The Trouble with Mayors

Alex Klaushofer
9 min readFeb 19, 2024

For most of my life I’ve held what you could call a child’s view of mayors. The mayor first entered my consciousness through the children’s television programme Trumpton as a benign local dignitary who might open a fete or make a speech to commemorate an event in the life of the community. In the above photo the mayor is accepting a birthday gift from the people of Trumpton. Knowing his great love for the town, they thought he might like a picture of the town hall which, in this episode, has been elevated to the municipal balcony by the fire brigade.

It is all so beautifully unified and harmonious: the people love the mayor because, as a figurehead playing an important symbolic role, he represents them, is of them. In a sense, people and mayor are one, united by their shared love of place and sense of belonging to a community. How I loved Trumpton.

This month’s essay is about the journey from innocence to realism I’ve undergone with regard to mayors. It’s one that exemplifies a wider journey of understanding about democracy and what is required if it is to fulfil its promise of popular self-government. It’s a journey that many of us have been on in recent years and are still on. It’s one that involves moving from an unquestioning acceptance of things as they are to a more practical understanding of how humans organise themselves and ultimately a recognition of some harsh realities about the workings of power.

Only in the last year have mayors fully entered my consciousness as I’ve realised that they have acquired the power to change my life quite radically, and not for the better.

In London, the campaign for the election of the next mayor on May 2nd is well underway and the expansion of Ultra Low Emissions Zone is a key issue. I was born in London and currently live in the same area as my great-grandparents. Seeing the yellow cameras go up in the streets around me has elicited a strange mix of emotions — sadness, anger and a little fear — about a policy that is ushering in a new world of surveillance. A camera and a ULEZ sign stands right outside my grandfather’s house; I wonder how my Edwardian and Victorian forebears would have felt.

Outside my own house is the vehicle I bought on returning to Britain. It is newer than I needed and cost more than I could afford, but neither paying a hefty charge every time I used it nor renting a garage on the other side of the M25 seemed practical. So I made the decision to find the extra money for a ‘compliant’ vehicle on the clear internal understanding that, in the unlikely event I could afford to upgrade when the next set of requirements came in, I would not buy another new car in order to oblige the authorities. Instead, I would leave the city if I hadn’t already and started to prepare myself psychologically for this.

What happens in the capital often sets a template for other cities. Having grown up in the West country, I’d like to move to Bristol. But the mayor of Bristol has been up to all sorts, and now I’m not sure how — to use a much-abused word — liveable the city is going to be.

The rise of the mayor

The changing fortunes of Britain’s mayors came into my purview as a journalist covering public services in the early 2000s. To be honest, even with my pointiest policy nerd head on, I was always slightly bored by the mayors thing. But the information in this section is relevant to what follows, so bear with me.

It’s important to understand that I’m not talking about town or lord mayors, who tend to have ceremonial duties and chains of office but not much power. The subject in question is the elected mayors who entered Britain’s political system at the turn of the millennium on a wave of devolution. A New Labour government was splashing the cash on public services (relatively speaking) and the national mood was one of optimism. We were playing with our democracy in the belief that it was basically working well but we were now going to improve it by devolving power to the people and trying new models of governance.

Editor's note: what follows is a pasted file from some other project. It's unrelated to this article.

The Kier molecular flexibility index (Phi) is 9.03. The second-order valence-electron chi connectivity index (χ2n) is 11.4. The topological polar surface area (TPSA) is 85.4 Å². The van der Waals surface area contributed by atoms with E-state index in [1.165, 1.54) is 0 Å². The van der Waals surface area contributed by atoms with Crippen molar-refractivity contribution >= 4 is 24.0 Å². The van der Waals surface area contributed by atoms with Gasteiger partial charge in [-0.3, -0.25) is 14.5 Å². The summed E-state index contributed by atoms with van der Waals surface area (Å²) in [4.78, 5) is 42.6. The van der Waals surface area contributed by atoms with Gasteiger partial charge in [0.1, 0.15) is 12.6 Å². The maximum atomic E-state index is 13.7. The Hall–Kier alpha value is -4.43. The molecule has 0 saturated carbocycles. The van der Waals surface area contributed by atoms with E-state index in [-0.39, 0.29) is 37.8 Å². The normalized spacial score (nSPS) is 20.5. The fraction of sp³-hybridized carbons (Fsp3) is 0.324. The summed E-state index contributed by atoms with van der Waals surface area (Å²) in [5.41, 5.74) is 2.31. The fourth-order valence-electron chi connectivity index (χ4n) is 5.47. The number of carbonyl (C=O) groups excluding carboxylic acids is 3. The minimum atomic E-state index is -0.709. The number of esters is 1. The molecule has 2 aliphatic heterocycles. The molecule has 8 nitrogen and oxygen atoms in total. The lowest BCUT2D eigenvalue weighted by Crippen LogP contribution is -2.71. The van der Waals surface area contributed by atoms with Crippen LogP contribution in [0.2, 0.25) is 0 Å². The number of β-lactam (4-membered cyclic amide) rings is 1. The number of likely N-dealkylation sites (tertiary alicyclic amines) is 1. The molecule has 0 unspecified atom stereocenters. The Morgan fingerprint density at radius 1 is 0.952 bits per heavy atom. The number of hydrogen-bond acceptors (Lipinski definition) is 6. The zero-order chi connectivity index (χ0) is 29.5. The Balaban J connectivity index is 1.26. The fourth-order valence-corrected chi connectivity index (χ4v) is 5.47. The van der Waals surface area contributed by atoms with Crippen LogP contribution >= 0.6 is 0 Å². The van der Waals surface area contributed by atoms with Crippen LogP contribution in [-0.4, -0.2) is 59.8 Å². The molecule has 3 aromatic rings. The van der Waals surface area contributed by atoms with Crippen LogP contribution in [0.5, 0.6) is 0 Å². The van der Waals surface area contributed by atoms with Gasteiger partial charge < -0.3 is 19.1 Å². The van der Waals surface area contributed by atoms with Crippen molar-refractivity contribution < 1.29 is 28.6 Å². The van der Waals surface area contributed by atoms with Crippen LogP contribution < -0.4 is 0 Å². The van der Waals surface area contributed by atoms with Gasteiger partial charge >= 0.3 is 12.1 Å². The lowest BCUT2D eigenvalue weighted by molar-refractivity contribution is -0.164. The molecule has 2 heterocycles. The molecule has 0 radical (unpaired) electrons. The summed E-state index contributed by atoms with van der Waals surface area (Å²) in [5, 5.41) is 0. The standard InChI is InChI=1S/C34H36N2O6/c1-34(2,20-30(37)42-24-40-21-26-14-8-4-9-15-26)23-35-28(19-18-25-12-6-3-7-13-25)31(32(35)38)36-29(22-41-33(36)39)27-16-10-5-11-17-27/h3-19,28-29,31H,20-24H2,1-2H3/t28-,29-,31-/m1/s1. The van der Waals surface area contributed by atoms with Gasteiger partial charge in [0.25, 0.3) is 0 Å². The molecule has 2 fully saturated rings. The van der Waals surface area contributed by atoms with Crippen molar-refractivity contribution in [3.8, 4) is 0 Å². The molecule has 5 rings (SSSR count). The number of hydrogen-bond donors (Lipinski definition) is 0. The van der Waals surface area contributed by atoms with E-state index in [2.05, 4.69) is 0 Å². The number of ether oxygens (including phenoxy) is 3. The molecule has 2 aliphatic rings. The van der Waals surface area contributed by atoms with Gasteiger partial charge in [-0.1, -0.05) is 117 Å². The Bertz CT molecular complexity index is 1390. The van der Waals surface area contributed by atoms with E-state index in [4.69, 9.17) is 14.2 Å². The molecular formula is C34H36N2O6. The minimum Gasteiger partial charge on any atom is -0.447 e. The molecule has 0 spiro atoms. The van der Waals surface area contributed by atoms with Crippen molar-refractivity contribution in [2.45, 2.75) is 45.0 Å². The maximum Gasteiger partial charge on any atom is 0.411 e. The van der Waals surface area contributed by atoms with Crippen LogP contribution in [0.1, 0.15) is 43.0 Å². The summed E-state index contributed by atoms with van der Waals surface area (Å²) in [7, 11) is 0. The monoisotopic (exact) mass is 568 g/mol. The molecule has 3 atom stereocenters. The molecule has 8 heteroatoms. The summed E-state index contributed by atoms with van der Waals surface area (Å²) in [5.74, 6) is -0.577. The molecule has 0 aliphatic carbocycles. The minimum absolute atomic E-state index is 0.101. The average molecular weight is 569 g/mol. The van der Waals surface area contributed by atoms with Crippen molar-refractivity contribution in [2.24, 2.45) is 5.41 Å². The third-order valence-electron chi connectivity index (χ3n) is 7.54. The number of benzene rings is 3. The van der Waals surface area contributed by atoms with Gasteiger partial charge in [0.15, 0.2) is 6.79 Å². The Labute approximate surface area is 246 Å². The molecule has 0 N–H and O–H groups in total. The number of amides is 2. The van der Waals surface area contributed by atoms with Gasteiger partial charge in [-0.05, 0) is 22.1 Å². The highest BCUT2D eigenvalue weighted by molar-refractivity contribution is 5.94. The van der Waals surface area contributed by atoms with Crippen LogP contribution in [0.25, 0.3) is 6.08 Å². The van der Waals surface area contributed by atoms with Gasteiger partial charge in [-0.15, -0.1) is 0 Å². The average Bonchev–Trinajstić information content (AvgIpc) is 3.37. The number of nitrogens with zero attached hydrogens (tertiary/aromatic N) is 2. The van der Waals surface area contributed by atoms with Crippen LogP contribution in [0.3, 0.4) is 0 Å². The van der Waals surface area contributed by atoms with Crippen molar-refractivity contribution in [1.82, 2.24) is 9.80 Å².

In local government, subject to a successful referendum, a new mayoral system could replace council leader and cabinet system. Accordingly, the good people of Hartlepool elected a man in a monkey suit and Stuart Drummond, an independent candidate, became the executive mayor of Hartlepool Borough Council in 2002. A decade later, following the Localism Act, referendums were held in ten English cities to decide whether to change to the mayoral system. Only one — Bristol — voted to have a mayor.

Once the public had tasted the mayoral system, it did not seem to like it. In 2012, Hartlepool voted to abolish the post and the monkey-mayor, having served three terms, was gone. A decade later, Bristol’s ‘Scrap the Mayor’ campaign resulted in the decision to revert to a traditional system committee system, ending the term of the current mayor Marvin Rees in May. In 2023, only 14 out of 317 local authorities in England had elected mayors.

Meanwhile, metro mayors were on the rise. They are central to the running of combined authorities — legal entities enabling two or more councils to work together which are able to get increased funding and power in areas such as transport and planning from central and local government. Currently, there are ten combined authorities, nine of which have a directly elected mayor. While government doesn’t make the mayoral system a requirement for combined authorities, those which do have mayors tend to get the best devolution deals. If you include Greater London, 41 percent of England’s population now lives in an area with some form of mayoral governance.

England’s first directly elected mayor was Ken Livingstone who became Mayor of London in 2000, followed by one Boris Johnson in 2008. London’s current mayor, Sadiq Khan, was elected in 2016 and won a second term in 2021. He has a budget of £17 billion. His role involves overseeing transport — he is chair of Transport for London — and includes some powers over the roads, with strategic oversight over the police and fire brigade. The London mayoralty has gained further powers in housing and planning since its establishment.

Central government seems has a distinct appetite for mayors. In 2022, the government promised that ‘every part of England that wants one’ would have a devolution deal by 2030, with the Levelling Up legislation committing it to extending devolution across England. It favours the mayoral model, with the highest level of devolved powers given to areas with a single institution and a directly elected mayor.